In the case at bar there was no evidence of a "prying into hidden places for that which is concealed," or of an exploratory quest. Sergeant Shaw stated that while he was standing alongside appellant's car checking the latter's driver's license he, at the same time, "glanced in the back seat on the floor board" with his flashlight. (Emphasis supplied; Tr. p. 97). By doing so, he observed the cartons of cigarettes, bakery goods, and bottles of liquor above referred to."We do not hold, of course, that every use of a flashlight is not a search. A probing, exploratory quest for evidence of crime is a search governed by Fourth Amendment standards whether a flashlight is used or not. The mere use of a flashlight, however, does not magically transmute a non-accusatory visual encounter into a Fourth Amendment search. When the circumstances of a particular case are such that the police officer's observation would not have constituted a search had it occurred in daylight, then the *497 fact that the officer used a flashlight to pierce the nighttime darkness does not transform his observation into a search. Regardless of the time of day or night, the plain view rule must be upheld where the viewer is rightfully positioned, seeing through eyes that are neither accusatory nor criminally investigatory. The plain view rule does not go into hibernation at sunset." Marshall v. United States, supra.
Appellant questions whether Sergeant Shaw had a right to be where he was when he first observed the items in question. Appellant contends that his arrest on the charge that he ran a stop sign was illegal for the reason that said alleged misdemeanor was not committed in the presence of Sergeant Shaw. To sustain his contention, appellant relies heavily upon the following testimony of Shaw:"Q. Sgt. Shaw, is it not true that when you first saw the defendant's automobile that morning that it was moving slowly through into the intersection? A. Yes, sir. Q. And is it not further true that the stop sign which you have testified to on Edsall Avenue is at least five feet from the intersection? A. Yes. Q. I'll ask you if it is not possible from what you observed that morning that the defendant stopped in back of the stop sign and then proceeded out past the stop sign into the intersection? A. It's possible." (Tr. pp. 103, 104)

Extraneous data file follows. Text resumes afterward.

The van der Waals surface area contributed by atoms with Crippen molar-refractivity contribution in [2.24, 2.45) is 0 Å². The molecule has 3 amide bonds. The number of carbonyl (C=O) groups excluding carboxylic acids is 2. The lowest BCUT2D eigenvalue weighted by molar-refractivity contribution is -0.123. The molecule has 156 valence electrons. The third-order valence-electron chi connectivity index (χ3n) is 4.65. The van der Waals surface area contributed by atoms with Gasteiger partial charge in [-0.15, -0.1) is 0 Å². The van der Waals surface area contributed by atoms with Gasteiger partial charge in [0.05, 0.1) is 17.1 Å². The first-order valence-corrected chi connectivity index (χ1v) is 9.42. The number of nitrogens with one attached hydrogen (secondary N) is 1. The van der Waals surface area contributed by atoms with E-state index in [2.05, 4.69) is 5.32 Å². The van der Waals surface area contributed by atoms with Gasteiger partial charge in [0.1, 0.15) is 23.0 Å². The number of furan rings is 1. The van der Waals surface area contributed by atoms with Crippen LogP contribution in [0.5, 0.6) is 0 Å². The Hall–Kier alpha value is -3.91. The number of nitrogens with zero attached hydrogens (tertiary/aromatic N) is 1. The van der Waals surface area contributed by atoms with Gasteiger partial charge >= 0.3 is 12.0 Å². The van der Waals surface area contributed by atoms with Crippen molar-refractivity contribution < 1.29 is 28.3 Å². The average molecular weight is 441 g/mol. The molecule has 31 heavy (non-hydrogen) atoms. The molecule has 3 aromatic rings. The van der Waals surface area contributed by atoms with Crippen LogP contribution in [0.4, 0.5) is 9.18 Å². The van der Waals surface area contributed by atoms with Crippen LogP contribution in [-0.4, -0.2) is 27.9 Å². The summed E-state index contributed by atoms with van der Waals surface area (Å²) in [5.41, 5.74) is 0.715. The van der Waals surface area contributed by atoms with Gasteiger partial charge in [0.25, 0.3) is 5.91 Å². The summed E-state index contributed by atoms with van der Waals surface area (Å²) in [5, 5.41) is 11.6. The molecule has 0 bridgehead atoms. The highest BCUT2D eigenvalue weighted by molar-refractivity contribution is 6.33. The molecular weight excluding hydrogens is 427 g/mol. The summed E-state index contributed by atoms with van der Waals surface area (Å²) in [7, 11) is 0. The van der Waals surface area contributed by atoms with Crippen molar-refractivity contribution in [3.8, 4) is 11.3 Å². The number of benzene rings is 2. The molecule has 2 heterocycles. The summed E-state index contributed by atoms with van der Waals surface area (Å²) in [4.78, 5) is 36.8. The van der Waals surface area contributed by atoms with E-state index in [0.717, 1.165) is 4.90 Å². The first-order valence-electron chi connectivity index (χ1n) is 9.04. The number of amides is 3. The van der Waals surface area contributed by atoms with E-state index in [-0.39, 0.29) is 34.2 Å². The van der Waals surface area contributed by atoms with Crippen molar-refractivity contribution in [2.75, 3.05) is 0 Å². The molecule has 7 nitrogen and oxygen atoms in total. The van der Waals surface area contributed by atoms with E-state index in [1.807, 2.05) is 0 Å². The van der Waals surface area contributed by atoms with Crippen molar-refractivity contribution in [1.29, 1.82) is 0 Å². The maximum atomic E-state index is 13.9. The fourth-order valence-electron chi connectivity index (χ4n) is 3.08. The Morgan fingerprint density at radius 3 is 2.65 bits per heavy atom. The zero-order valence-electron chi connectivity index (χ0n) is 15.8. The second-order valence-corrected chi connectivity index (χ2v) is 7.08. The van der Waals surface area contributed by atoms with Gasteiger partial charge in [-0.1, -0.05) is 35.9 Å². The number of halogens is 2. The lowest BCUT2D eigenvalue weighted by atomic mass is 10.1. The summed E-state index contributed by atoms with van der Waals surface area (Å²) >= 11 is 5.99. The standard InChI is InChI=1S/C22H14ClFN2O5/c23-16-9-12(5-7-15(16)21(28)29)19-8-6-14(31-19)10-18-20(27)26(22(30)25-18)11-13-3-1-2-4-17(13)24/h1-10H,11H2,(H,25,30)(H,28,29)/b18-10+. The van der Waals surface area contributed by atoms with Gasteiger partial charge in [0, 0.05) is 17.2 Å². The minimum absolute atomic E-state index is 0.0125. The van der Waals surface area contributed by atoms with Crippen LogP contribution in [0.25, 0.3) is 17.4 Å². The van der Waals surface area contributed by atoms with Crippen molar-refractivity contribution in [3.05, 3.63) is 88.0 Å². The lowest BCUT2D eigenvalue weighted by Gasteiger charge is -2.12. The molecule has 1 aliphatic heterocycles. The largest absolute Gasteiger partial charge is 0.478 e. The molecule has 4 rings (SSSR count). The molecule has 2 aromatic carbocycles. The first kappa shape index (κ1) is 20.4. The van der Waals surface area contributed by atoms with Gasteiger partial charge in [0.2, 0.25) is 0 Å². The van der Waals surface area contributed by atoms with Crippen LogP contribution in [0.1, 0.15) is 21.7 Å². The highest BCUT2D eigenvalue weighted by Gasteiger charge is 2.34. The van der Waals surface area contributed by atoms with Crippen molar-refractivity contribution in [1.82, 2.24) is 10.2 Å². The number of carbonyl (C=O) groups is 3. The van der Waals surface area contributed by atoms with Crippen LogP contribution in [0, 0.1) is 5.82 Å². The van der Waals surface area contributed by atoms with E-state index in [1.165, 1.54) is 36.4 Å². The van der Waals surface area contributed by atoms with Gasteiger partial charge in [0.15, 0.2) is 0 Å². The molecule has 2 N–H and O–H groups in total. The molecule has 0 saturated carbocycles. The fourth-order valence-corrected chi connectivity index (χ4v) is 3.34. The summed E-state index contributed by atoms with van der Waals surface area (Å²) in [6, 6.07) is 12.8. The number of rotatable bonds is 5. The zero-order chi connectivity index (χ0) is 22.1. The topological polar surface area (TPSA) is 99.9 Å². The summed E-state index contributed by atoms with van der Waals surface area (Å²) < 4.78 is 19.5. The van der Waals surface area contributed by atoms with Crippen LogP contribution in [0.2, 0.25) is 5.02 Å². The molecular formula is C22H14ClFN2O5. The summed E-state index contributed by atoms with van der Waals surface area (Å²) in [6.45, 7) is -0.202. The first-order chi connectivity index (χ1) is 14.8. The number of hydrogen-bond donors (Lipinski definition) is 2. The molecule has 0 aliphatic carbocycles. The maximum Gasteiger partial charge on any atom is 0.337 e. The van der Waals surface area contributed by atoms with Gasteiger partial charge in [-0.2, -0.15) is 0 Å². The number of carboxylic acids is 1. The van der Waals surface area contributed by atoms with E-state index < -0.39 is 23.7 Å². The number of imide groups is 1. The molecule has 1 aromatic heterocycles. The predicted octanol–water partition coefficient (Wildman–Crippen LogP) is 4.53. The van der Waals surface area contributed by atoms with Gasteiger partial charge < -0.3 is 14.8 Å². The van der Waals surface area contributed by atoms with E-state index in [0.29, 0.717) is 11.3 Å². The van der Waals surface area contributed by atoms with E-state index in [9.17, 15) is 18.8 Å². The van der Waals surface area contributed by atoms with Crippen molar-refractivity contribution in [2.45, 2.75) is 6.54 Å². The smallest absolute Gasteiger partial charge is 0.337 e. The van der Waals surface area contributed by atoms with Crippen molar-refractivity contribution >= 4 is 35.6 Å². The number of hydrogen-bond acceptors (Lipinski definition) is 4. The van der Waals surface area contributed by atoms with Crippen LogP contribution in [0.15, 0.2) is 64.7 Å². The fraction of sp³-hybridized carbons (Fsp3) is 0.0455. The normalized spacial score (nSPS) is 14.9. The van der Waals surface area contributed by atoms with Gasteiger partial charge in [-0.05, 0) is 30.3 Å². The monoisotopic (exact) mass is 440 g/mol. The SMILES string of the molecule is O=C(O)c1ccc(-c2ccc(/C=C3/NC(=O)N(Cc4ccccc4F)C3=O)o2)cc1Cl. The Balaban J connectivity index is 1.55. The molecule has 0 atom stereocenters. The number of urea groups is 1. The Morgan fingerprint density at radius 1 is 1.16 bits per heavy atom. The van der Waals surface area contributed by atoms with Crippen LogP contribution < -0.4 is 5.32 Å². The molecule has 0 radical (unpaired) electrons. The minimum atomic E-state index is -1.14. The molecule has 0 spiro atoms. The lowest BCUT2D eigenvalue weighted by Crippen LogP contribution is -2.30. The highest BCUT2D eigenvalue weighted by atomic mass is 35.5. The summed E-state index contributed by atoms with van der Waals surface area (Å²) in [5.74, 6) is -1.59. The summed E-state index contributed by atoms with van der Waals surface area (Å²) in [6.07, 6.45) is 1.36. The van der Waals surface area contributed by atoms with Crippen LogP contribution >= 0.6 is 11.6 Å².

But this Court has stated on numerous occasions that, on appeal, it will neither weigh the evidence nor determine the credibility of the witnesses. Croney v. State (1969), 252 Ind. 319, 247 N.E.2d 501; Stock v. State (1966), 247 Ind. 532, 219 N.E.2d 809. Sergeant Shaw stated positively that he personally observed the appellant run the stop sign, and that he thereafter stopped appellant's car to apprise him of that fact. Therefore, Sergeant Shaw was in a *498 place where he had a right to be at the time he viewed the stolen merchandise in the back seat of appellant's automobile."It has long been settled that objects falling in the plain view of an officer who has a right to be in the position to have that view are subject to seizure and may be introduced in evidence." Marshall v. United States, supra; Harris v. United States (1968), 390 U.S. 234, 88 S. Ct. 992, 19 L. Ed. 2d 1067.
For the above mentioned reasons, the judgment of the trial court is affirmed.
Arterburn and Givan, JJ., concur. Hunter, C.J., concurs with opinion. DeBruler, J., dissents with opinion.CONCURRING OPINION
I feel it incumbent upon me to briefly state the reasons for my concurrence with the majority opinion in this case. The crux of the issue is whether the shining of the arresting officer's flashlight into the rear seat area of appellant's automobile constituted a "search" so as to invoke the legal principles recently espoused in the case of Paxton v. State (1970), 255 Ind. 264, 263 N.E.2d 636 cited by the dissent. I am in full agreement with the majority's position that the mere shining of the flashlight into the car did not constitute a "search" as that term is currently defined by this Court. Nor do I find helpful, as does apparently my dissenting brother, an analysis of the factors that motivated or prompted the officer to shine his flashlight into the rear seat area, for in fact, I find nothing in the record which would aid in such an analysis or lend itself to the conclusions drawn in the dissenting opinion.
There can be no doubt that had the incident here under review taken place in the daytime, the articles "discovered" would have been lawfully found under the plain view doctrine, they being subject to casual view through the car window. The mere fact that the observation was made possible by artificial means rather than with the aid of daylight should *499 not, in my opinion, alter our analysis of the legal propriety of the police officer's actions.
There being no constitutionally protected "search" here, we need not consider the applicability of the principles stated in Paxton v. State, supra.DISSENTING OPINION